In the sheer monumentality of its vision, and the stark brilliance of its execution, director Barbara Gaines’ Chicago Shakespeare Theater production of “Tug of War: Civil Strife” — a six-hour pairing of two rarely produced plays (“Henry VI, Parts 2 & 3),” with the widely familiar “Richard III” — has few rivals. And viewed alongside last spring’s “Foreign Fire,” Gaines’ first installment in this epic examination of the nature of leadership, political chicanery and the seemingly endless bloody quest for the English throne, it would be difficult to think of a more vivid way to celebrate the 400th anniversary of Shakespeare’s death, or to demonstrate the enduring accuracy of the Bard’s view of human nature, and the mad persistence of war.
Playing scores of characters is a stellar cast of 18, among whom are many veteran musical theater performers, as well as a fearsome band of four onstage singer/musicians who lead volcanic, ideally re-invented renditions of the songs of Leonard Cohen, Linda Perry, Nina Simone, Tim Buckley and Larry Beckett, Pete Townshend, James Shelton and others, with exceptional musical direction by arranger-performer Matt Deitchman and sound designer-composer-arranger Lindsay Jones.
‘TUG OF WAR: CIVIL STRIFE’
When: Through Oct. 9
Where: Chicago Shakespeare Theater, 800 E. Grand on Navy Pier
Tickets: $100 (extra for box dinner)
Info: (312) 595-5600; www.chicagoshakes.com
Run time: Two parts are 6 hours, with two intermissions and one dinner break
But it is Gaines, the tiny but mighty force behind Chicago Shakespeare — who founded the theater 30 years ago, and has overseen its mighty artistic and physical growth ever since — who deserves the credit here. Her love affair with Shakespeare, and her undying belief in his plays’ ability to speak to us now, never wavers. And these two epics might well be her crowning achievement.
Gaines’ framing device is simple but potent. It all begins as a young soldier (the forceful Derrick Trumbly), is called off to war, and despite the pleas of his wife (Heidi Kettenring) to stay at home, he determinedly heads off. The epic’s altogether harrowing final scene (not to be divulged here) — could not be a more fitting summation of the hours of horror and stupidity just witnessed.
If “Foreign Fire” was largely about the countless wars between England and France for domination, territory and possession of “the throne,” “Civil Strife” picks up where they left off and chronicles the relentless back-and-forth between the House of Lancaster (and its symbol of the red rose) and the House of York (bearer of the white rose). In addition, by way of the two parts of “Henry VI” (which Gaines makes us believe should be far better known) it suggests that the rule of a weak but decent king with a naive peace-and-love mentality can be every bit as calamitous as rule by a psychotic despot (as in “Richard III”). The white wall behind Scott Davis’ heavily scaffolded set continually streams with blood (by way of Tolin FX’s special effects) — a chilling indication of the butchery and slaughter.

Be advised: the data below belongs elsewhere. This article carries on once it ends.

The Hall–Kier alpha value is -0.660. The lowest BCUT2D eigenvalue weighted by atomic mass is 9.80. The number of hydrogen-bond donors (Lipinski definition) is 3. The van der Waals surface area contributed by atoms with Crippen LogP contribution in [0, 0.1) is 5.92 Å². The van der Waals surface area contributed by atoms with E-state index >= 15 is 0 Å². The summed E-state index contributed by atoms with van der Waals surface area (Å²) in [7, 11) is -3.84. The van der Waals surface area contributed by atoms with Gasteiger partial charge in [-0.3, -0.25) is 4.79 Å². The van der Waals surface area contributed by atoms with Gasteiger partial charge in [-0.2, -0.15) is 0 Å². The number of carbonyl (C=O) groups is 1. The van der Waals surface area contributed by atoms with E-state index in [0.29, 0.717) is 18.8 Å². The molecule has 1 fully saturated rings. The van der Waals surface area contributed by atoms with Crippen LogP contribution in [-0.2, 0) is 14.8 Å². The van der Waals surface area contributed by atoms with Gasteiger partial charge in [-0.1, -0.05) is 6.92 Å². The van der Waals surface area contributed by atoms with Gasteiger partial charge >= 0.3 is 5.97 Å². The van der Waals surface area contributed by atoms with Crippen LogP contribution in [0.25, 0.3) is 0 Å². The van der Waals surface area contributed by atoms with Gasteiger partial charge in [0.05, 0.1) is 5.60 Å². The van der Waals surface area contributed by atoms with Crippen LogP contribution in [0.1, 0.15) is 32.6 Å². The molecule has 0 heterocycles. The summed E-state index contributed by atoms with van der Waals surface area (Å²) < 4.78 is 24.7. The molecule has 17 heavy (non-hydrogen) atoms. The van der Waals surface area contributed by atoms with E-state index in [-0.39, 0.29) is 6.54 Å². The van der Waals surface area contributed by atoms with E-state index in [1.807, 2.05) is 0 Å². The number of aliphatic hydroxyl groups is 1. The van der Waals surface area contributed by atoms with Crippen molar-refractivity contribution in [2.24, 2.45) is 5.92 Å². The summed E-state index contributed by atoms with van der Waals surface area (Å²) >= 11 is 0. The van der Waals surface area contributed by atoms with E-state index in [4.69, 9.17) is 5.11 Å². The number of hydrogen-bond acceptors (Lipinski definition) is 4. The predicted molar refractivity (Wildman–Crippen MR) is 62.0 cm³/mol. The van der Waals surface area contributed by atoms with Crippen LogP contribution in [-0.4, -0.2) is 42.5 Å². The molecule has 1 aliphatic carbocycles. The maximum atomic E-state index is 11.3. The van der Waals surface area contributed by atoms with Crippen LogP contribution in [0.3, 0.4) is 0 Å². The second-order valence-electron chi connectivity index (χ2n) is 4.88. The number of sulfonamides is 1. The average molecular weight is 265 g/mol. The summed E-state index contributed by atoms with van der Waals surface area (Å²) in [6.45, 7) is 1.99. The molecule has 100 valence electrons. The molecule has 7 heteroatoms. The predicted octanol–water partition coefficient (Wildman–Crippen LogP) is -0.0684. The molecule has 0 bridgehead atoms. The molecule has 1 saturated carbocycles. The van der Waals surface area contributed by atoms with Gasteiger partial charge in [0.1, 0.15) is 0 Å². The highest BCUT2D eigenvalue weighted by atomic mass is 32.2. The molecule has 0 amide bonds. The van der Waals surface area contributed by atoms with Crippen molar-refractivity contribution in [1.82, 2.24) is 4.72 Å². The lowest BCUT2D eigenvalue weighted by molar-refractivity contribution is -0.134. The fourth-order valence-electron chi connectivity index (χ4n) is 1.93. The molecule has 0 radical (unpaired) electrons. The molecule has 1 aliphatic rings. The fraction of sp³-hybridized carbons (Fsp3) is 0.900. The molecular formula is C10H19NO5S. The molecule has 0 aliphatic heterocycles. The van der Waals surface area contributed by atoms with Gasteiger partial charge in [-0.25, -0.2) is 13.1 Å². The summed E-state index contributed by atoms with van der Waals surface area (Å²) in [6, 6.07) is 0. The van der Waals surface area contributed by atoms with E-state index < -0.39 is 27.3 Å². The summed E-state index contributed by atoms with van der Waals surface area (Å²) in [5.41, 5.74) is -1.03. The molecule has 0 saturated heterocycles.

Without recounting the ceaseless series of ploys and counter-ploys at work here, suffice it to say that Henry VI (Steven Sutcliffe, slender, blonde and sad-eyed, is ideal), was dubbed King at the age of nine, and developed into a good man tasked with a position totally alien to his character. His first major mistake was to fall in love with and marry the commanding Margaret of Anjou (Karen Aldridge, ever the seductive powerhouse), in the process signing away the French territory won at such cost by his father, Henry V. Both his family, and his honorable Lord Protector, Humphrey (an admirable turn by Michael Aaron Lindner) suffer dearly for his impotence.
Henry’s weakness also unleashes great internal dissension and insurrection, setting off power grabs and civil wars, with the Duke of York (Larry Yando in sublimely vengeful and demonic form), triumphing initially, thanks partly to his clever use of the bombastic populist Jack Cade (Kevin Gudahl in a hilarious incarnation of Donald Trump) and others. By the end of “Henry VI, Part 3,” one of York’s sons, Edward (Lindner), has assumed the crown with help from his brothers, including Richard (Timothy Edward Kane in blistering, twisted form), the famously warped man who will stop at nothing to win the crown. And “Richard III” will, of course, chronicle his exponentially nightmarish orders, including the murder of innocent children (potential heirs), and the seduction of women whose lives he will destroy.
The women in these plays (dressed in Susan E. Mickey’s red and white gown festooned with roses) are vivid figures, but mostly instruments of dowry and inheritance — heir-makers whose offspring are forever vulnerable. The excellent Elizbeth Ledo is Lady Anne, bizarrely wooed by the man who killed both her father and husband. Kettenring searingly captures the savvy but powerless Queen Elizabeth, widow of King Edward. Aldridge returns as the eerily prophetic Queen Margaret, widow of Henry VI. And, as Richard III’s elderly mother, Sutcliffe (in the subtlest drag), hurls the most bitter curses against her hellish son.
Daniel Kyri nails the beautifully poetic wishes of the man who will be Henry VII (and perhaps an ideal mix of soldier and peacemaker), and there are fine performances throughout by David Darlow, Michael Milligan, James Newcomb and John Tufts, with thrilling vocal and instrumental work by Shanna Jones, Jed Feder, Alison Chesley and Deitchman.
As for the royal crown in the form of a giant gilded tire that hovers over this production as it did the last — well, what better way to take the air out of the relentless pursuit of power.